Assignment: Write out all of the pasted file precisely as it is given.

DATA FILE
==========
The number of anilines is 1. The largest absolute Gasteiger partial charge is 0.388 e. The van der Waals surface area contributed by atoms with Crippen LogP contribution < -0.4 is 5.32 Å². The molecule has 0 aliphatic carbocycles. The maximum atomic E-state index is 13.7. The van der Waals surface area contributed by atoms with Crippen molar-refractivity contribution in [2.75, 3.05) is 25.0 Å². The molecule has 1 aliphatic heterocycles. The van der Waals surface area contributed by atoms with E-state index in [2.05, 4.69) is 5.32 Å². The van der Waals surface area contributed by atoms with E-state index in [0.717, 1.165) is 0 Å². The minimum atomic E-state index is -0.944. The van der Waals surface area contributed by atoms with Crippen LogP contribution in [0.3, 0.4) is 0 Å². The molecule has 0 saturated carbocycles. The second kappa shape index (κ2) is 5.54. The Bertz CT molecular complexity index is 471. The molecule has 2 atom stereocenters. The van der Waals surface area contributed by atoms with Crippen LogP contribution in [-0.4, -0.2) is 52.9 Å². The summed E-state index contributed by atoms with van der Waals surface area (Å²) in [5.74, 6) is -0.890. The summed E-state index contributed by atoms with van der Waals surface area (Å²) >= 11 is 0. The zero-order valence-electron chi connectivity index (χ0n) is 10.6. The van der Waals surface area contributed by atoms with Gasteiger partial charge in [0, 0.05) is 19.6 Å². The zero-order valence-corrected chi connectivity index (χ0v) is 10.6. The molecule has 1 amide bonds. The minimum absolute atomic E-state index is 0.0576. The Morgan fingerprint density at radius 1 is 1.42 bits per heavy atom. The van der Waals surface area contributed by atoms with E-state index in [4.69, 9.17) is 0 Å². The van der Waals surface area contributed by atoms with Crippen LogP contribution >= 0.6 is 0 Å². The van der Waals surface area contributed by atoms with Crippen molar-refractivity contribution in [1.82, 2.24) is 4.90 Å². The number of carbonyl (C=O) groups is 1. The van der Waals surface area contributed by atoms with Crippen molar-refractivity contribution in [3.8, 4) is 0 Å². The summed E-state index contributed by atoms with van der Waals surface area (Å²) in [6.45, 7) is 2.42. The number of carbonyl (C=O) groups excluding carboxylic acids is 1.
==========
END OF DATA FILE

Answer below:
The number of anilines is 1. The largest absolute Gasteiger partial charge is 0.388 e. The van der Waals surface area contributed by atoms with Crippen LogP contribution < -0.4 is 5.32 Å². The molecule has 0 aliphatic carbocycles. The maximum atomic E-state index is 13.7. The van der Waals surface area contributed by atoms with Crippen molar-refractivity contribution in [2.75, 3.05) is 25.0 Å². The molecule has 1 aliphatic heterocycles. The van der Waals surface area contributed by atoms with E-state index in [2.05, 4.69) is 5.32 Å². The van der Waals surface area contributed by atoms with E-state index in [0.717, 1.165) is 0 Å². The minimum atomic E-state index is -0.944. The van der Waals surface area contributed by atoms with Crippen LogP contribution in [0.3, 0.4) is 0 Å². The molecule has 0 saturated carbocycles. The second kappa shape index (κ2) is 5.54. The Bertz CT molecular complexity index is 471. The molecule has 2 atom stereocenters. The van der Waals surface area contributed by atoms with Crippen LogP contribution in [-0.4, -0.2) is 52.9 Å². The summed E-state index contributed by atoms with van der Waals surface area (Å²) in [5.74, 6) is -0.890. The summed E-state index contributed by atoms with van der Waals surface area (Å²) >= 11 is 0. The zero-order valence-electron chi connectivity index (χ0n) is 10.6. The van der Waals surface area contributed by atoms with Gasteiger partial charge in [0, 0.05) is 19.6 Å². The zero-order valence-corrected chi connectivity index (χ0v) is 10.6. The molecule has 1 amide bonds. The minimum absolute atomic E-state index is 0.0576. The Morgan fingerprint density at radius 1 is 1.42 bits per heavy atom. The van der Waals surface area contributed by atoms with E-state index in [4.69, 9.17) is 0 Å². The van der Waals surface area contributed by atoms with Crippen LogP contribution >= 0.6 is 0 Å². The van der Waals surface area contributed by atoms with Crippen molar-refractivity contribution in [1.82, 2.24) is 4.90 Å². The number of carbonyl (C=O) groups is 1. The van der Waals surface area contributed by atoms with Crippen molar-refractivity contribution in [3.8, 4) is 0 Å². The summed E-state index contributed by atoms with van der Waals surface area (Å²) in [6.45, 7) is 2.42. The number of carbonyl (C=O) groups excluding carboxylic acids is 1.